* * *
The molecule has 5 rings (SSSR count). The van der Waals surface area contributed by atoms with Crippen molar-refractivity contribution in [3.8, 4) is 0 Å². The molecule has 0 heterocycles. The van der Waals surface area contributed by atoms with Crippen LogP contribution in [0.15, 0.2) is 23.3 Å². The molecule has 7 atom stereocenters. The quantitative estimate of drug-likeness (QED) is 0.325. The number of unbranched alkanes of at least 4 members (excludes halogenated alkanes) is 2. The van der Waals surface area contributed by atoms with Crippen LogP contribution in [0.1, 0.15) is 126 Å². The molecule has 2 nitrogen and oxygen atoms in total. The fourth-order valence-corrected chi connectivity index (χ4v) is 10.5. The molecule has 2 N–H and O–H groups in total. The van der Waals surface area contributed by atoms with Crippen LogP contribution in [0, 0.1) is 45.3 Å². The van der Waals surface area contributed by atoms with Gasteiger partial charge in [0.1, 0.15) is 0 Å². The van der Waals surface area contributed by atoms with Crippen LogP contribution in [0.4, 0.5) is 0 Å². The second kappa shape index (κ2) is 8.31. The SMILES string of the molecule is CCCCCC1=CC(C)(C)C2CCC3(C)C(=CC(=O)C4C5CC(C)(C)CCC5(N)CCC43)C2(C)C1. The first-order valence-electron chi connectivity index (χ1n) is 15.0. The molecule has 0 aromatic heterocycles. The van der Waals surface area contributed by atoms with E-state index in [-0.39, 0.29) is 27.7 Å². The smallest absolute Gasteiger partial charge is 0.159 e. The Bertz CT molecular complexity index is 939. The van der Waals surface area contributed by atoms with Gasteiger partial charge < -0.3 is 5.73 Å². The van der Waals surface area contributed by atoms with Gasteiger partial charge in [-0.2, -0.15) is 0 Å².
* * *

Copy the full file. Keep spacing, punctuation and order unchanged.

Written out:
The molecule has 5 rings (SSSR count). The van der Waals surface area contributed by atoms with Crippen molar-refractivity contribution in [3.8, 4) is 0 Å². The molecule has 0 heterocycles. The van der Waals surface area contributed by atoms with Crippen LogP contribution in [0.15, 0.2) is 23.3 Å². The molecule has 7 atom stereocenters. The quantitative estimate of drug-likeness (QED) is 0.325. The number of unbranched alkanes of at least 4 members (excludes halogenated alkanes) is 2. The van der Waals surface area contributed by atoms with Crippen LogP contribution in [0.1, 0.15) is 126 Å². The molecule has 2 nitrogen and oxygen atoms in total. The fourth-order valence-corrected chi connectivity index (χ4v) is 10.5. The molecule has 2 N–H and O–H groups in total. The van der Waals surface area contributed by atoms with Crippen LogP contribution in [0, 0.1) is 45.3 Å². The van der Waals surface area contributed by atoms with Gasteiger partial charge in [0.1, 0.15) is 0 Å². The van der Waals surface area contributed by atoms with Crippen LogP contribution in [0.4, 0.5) is 0 Å². The second kappa shape index (κ2) is 8.31. The SMILES string of the molecule is CCCCCC1=CC(C)(C)C2CCC3(C)C(=CC(=O)C4C5CC(C)(C)CCC5(N)CCC43)C2(C)C1. The first-order valence-electron chi connectivity index (χ1n) is 15.0. The molecule has 0 aromatic heterocycles. The van der Waals surface area contributed by atoms with E-state index in [-0.39, 0.29) is 27.7 Å². The smallest absolute Gasteiger partial charge is 0.159 e. The Bertz CT molecular complexity index is 939. The van der Waals surface area contributed by atoms with Gasteiger partial charge < -0.3 is 5.73 Å². The van der Waals surface area contributed by atoms with Gasteiger partial charge in [-0.2, -0.15) is 0 Å².